Common causes of urinary tract infections (UTI)

Credit: Unsplash+

Urinary tract infections (UTIs), particularly cystitis, are a common and painful experience for many women, affecting one in two at some point in their lives.

Recurrent UTIs pose a significant challenge for healthcare providers, especially as antibiotic resistance makes these infections harder to treat.

Traditionally, identifying the specific bacteria causing a UTI can take several days, delaying appropriate treatment. However, recent scientific advancements have brought promising news.

Researchers from ETH Zurich and Balgrist University Hospital have developed a rapid test for UTIs using bacteriophages—viruses that target bacteria.

This innovative work, published in Nature Communications, involves genetically modified phages that are highly effective at finding and destroying bacteria. Bacteriophages, or phages, are naturally occurring viruses that infect specific bacteria.

The team, led by Professor Martin Loessner of ETH Zurich, focused on phages that target the three main bacteria responsible for UTIs: Escherichia coli, Klebsiella, and Enterococci.

The researchers engineered these phages to make the infected bacteria light up, making them easy to identify.

This new method can detect the bacteria causing a UTI from a urine sample in less than four hours, significantly speeding up the initiation of effective treatments and reducing the misuse of antibiotics.

Phage therapy, although over a century old, was largely overshadowed by antibiotics like penicillin. With the rise of antibiotic resistance, interest in phages has been renewed. Phages act like precision missiles, targeting specific bacteria without harming others.

The ETH Zurich researchers enhanced these phages further. They modified them to not only reproduce within the bacteria but also to produce bacteriocins—proteins toxic to bacteria. This dual action makes the therapy even more potent.

The next step for this promising therapy is clinical trials with patients, which the ETH Zurich team and their partners at Balgrist University Hospital will conduct.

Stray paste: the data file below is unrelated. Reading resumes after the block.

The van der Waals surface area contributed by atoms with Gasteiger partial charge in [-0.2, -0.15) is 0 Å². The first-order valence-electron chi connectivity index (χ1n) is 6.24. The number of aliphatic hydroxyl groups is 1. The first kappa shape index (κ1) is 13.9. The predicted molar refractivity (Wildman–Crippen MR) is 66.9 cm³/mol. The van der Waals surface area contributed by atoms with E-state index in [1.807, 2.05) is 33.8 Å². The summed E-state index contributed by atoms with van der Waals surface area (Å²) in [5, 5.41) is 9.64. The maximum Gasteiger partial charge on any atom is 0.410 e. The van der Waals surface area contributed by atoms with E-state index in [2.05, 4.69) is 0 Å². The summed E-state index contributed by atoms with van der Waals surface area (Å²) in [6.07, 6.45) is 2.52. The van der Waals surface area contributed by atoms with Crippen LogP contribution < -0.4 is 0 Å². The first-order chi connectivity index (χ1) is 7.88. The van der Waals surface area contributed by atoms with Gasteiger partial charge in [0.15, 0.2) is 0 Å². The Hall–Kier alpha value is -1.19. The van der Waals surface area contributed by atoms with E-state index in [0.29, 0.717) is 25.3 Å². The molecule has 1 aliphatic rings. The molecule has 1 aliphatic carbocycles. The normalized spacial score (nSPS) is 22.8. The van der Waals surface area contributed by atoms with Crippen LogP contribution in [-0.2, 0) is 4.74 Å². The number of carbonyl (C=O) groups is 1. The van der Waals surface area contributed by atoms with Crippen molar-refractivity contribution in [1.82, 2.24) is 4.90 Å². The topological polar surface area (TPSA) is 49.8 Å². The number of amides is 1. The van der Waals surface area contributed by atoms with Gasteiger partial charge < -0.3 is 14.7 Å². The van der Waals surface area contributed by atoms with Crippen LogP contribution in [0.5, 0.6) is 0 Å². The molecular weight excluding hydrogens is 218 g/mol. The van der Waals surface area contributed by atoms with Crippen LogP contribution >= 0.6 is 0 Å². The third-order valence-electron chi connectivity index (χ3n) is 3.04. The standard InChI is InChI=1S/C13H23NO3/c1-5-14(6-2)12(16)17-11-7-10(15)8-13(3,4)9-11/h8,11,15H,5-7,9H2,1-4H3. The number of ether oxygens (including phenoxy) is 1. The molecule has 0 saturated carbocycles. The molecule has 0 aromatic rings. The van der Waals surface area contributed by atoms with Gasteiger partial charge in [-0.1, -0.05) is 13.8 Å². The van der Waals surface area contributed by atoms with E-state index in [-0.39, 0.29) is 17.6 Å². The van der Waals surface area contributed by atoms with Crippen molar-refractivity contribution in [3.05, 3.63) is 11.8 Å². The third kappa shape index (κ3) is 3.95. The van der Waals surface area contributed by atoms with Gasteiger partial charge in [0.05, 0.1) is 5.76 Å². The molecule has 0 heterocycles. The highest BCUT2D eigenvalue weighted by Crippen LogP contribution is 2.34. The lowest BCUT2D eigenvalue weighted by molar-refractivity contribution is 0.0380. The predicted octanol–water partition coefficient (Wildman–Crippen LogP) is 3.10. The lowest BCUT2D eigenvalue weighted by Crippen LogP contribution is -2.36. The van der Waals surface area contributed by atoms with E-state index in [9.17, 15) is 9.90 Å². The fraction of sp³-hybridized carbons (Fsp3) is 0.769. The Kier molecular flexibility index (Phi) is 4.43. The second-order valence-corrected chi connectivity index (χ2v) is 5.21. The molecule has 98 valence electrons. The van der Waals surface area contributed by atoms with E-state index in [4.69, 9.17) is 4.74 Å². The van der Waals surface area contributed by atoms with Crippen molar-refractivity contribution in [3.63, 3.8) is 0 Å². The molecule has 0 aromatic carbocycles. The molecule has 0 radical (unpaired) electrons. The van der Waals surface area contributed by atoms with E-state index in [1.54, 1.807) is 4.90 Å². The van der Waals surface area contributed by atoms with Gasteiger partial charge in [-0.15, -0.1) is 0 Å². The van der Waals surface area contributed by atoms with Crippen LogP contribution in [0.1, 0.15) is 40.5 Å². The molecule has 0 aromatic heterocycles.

Matthew Dunne, one of the study’s leading authors, emphasizes that this is just the beginning. There is a growing body of research exploring the use of natural and genetically modified phages in treatment.

Before phage therapies can be widely adopted in Western medicine, extensive clinical trials and changes in regulatory policies are needed to accommodate their unique nature.

This breakthrough could herald a new era in the fight against UTIs, offering a more targeted and effective treatment option that also addresses the critical issue of antibiotic resistance.

In summary, this new method developed by ETH Zurich and Balgrist University Hospital represents a significant advancement in UTI treatment.

It promises faster, more accurate diagnosis and a potent treatment approach that could improve patient outcomes and help combat antibiotic resistance.

If you care about nutrition, please read studies about berry that can prevent cancer, diabetes, and obesity, and the harm of vitamin D deficiency you need to know.

For more information about nutrition, please see recent studies about the connection between potatoes and high blood pressure,  and results showing why turmeric is a health game-changer.

Copyright © 2024 Knowridge Science Report. All rights reserved.